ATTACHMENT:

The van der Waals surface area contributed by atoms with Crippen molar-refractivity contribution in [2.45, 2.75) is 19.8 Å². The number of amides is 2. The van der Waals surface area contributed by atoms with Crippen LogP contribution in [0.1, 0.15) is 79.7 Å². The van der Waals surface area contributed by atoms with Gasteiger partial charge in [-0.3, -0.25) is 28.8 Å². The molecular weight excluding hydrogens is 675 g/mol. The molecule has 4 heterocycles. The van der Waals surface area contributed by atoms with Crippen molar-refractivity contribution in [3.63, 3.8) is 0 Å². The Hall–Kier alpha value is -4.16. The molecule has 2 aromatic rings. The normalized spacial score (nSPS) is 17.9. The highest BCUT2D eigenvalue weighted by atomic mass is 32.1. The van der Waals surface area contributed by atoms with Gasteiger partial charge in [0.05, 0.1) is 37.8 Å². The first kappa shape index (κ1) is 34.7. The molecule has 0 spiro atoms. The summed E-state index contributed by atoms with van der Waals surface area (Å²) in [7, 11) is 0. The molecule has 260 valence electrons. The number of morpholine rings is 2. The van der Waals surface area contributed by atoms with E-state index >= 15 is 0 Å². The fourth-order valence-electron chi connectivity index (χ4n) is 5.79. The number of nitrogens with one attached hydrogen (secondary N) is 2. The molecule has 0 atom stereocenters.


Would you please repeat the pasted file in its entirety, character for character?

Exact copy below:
The van der Waals surface area contributed by atoms with Crippen molar-refractivity contribution in [2.45, 2.75) is 19.8 Å². The number of amides is 2. The van der Waals surface area contributed by atoms with Crippen LogP contribution in [0.1, 0.15) is 79.7 Å². The van der Waals surface area contributed by atoms with Gasteiger partial charge in [-0.3, -0.25) is 28.8 Å². The molecular weight excluding hydrogens is 675 g/mol. The molecule has 4 heterocycles. The van der Waals surface area contributed by atoms with Crippen molar-refractivity contribution in [3.63, 3.8) is 0 Å². The Hall–Kier alpha value is -4.16. The molecule has 2 aromatic rings. The normalized spacial score (nSPS) is 17.9. The highest BCUT2D eigenvalue weighted by atomic mass is 32.1. The van der Waals surface area contributed by atoms with Gasteiger partial charge in [0.05, 0.1) is 37.8 Å². The first kappa shape index (κ1) is 34.7. The molecule has 0 spiro atoms. The summed E-state index contributed by atoms with van der Waals surface area (Å²) in [7, 11) is 0. The molecule has 260 valence electrons. The number of morpholine rings is 2. The van der Waals surface area contributed by atoms with E-state index >= 15 is 0 Å². The fourth-order valence-electron chi connectivity index (χ4n) is 5.79. The number of nitrogens with one attached hydrogen (secondary N) is 2. The molecule has 0 atom stereocenters.